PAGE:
Many nurses engaged in additional training so they could migrate to either a medical-surgical unit or an intensive care unit as needs evolved. “For example,” Taylor said, “we had several nurses that worked in primary care clinics or specialty clinics that engaged in additional continuing education and said, ‘Yes, I will go to the bedside where the COVID patients are, or where other patients that are non-COVID are.’ Where resources were needed, they went to the bedside to assist those other staff.”
Elaborating on other staffing efforts, Taylor identified utilization of contract nurses, as well as a team effort with Workforce Management and Consulting to augment the existing VA Travel Nurse Corps to further enhance agility in addressing staffing needs nationally.
Bonjorni emphasized, “As the largest integrated health care system in the U.S., the VA is able to shift its workforce across the country, including both the Travel Nurse Corps and staff who volunteered for deployments in areas of greatest need. It is a great benefit of our health care system that we can shift those resources when needed.”
ADDITIONAL VA STAFFING EFFORTS
But clearly, additional hiring to meet increasing needs would be essential. “That was important for us to really boost our hiring,” Bonjorni said, “and we started with a challenge from our leadership to try to get our hiring timelines down to a very, very quick pace. We had excellent partnerships across the department and also with OPM [Office of Personnel Management] and others to help us get some flexibilities on a temporary basis to speed up our hiring process.”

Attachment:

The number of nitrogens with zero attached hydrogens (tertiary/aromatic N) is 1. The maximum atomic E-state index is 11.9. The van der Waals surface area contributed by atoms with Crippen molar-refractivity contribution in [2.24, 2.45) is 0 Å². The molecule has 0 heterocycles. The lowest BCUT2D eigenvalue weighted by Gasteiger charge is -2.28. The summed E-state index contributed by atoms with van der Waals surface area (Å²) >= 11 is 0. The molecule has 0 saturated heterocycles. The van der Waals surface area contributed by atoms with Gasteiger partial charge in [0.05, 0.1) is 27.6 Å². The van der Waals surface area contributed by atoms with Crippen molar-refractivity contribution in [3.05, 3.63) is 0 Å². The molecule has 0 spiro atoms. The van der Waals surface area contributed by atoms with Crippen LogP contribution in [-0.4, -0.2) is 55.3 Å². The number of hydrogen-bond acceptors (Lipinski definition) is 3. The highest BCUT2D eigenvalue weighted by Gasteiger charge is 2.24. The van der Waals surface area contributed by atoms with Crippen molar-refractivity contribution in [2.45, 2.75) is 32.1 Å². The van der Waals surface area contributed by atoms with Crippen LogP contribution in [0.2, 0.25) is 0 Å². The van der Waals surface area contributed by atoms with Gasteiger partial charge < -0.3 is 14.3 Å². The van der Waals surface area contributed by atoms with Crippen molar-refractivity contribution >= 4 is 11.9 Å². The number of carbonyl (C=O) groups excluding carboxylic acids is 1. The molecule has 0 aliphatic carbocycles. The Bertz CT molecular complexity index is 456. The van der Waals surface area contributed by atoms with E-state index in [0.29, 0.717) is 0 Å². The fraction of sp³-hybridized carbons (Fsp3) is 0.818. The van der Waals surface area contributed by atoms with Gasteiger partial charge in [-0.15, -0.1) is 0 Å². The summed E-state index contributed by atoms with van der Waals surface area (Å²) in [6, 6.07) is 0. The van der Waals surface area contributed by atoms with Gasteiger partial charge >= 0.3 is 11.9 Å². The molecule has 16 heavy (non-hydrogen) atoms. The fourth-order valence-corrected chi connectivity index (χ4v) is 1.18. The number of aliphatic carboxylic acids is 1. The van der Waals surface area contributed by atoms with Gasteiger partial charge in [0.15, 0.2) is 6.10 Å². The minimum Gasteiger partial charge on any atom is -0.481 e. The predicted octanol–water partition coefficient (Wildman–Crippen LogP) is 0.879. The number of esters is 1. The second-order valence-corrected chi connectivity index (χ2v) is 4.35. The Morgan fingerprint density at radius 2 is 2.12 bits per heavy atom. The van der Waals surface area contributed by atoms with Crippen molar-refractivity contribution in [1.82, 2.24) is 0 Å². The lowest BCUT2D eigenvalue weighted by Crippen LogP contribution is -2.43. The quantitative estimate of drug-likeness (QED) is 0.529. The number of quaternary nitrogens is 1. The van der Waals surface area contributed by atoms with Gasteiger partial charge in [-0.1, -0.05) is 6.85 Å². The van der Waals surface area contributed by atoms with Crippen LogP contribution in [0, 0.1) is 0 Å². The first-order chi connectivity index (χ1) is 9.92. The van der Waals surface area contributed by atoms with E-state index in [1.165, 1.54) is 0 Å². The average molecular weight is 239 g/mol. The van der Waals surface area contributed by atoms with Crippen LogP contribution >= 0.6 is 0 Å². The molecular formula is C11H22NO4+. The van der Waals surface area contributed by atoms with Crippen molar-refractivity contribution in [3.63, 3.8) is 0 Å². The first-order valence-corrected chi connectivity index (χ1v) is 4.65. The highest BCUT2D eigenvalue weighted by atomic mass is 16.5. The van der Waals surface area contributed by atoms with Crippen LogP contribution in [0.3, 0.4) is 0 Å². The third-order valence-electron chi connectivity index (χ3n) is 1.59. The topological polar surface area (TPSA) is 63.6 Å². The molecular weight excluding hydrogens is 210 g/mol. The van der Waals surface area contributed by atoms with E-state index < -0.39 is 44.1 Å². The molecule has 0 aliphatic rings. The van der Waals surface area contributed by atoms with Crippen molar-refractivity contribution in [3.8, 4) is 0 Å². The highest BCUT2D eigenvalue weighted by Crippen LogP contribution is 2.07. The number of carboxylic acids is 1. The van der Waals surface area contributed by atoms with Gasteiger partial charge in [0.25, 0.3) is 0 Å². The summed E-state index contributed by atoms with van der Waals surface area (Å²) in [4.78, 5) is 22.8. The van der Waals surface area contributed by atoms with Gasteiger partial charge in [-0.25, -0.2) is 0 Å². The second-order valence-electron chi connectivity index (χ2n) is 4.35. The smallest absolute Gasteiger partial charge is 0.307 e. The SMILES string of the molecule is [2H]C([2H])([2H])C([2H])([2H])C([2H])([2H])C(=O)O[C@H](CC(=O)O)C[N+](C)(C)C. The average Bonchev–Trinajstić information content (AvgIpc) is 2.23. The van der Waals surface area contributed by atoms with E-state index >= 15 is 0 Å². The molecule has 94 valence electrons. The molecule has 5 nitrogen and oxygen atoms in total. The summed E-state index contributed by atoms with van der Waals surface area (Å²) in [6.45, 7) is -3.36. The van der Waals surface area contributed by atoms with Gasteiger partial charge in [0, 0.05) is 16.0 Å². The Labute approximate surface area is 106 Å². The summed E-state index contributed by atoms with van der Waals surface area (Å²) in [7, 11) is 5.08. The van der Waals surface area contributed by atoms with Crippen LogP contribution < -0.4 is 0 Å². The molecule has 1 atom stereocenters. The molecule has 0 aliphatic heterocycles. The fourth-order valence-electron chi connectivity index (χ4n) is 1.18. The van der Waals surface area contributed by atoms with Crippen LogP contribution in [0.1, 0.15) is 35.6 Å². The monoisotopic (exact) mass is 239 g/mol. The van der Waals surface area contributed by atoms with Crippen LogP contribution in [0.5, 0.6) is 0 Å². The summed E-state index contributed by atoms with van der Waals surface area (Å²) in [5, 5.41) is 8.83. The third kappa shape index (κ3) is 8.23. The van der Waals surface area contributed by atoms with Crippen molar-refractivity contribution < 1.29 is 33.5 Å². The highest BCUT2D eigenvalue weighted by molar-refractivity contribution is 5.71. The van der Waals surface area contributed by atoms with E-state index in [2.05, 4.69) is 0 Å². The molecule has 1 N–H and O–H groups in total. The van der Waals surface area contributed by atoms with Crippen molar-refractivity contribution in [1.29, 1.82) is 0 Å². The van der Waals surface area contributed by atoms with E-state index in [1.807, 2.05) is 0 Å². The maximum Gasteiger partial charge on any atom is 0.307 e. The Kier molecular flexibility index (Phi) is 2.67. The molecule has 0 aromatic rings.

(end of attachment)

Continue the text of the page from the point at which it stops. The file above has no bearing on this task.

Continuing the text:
Efforts ranged from hiring fairs, targeted marketing, and direct outreach to retired employees, for example. “We changed around our internal processes to make it quicker to bring people on board,” Bonjorni said, “so that we can front-load the process and get nurses on board quickly, and then follow up with any of the things that we normally do in the pre-employment process. Some of those are things we’re trying to get extended in the long term. Some will require help from external agencies and entities to get additional policy or regulatory or legislative changes. But we are working through those.”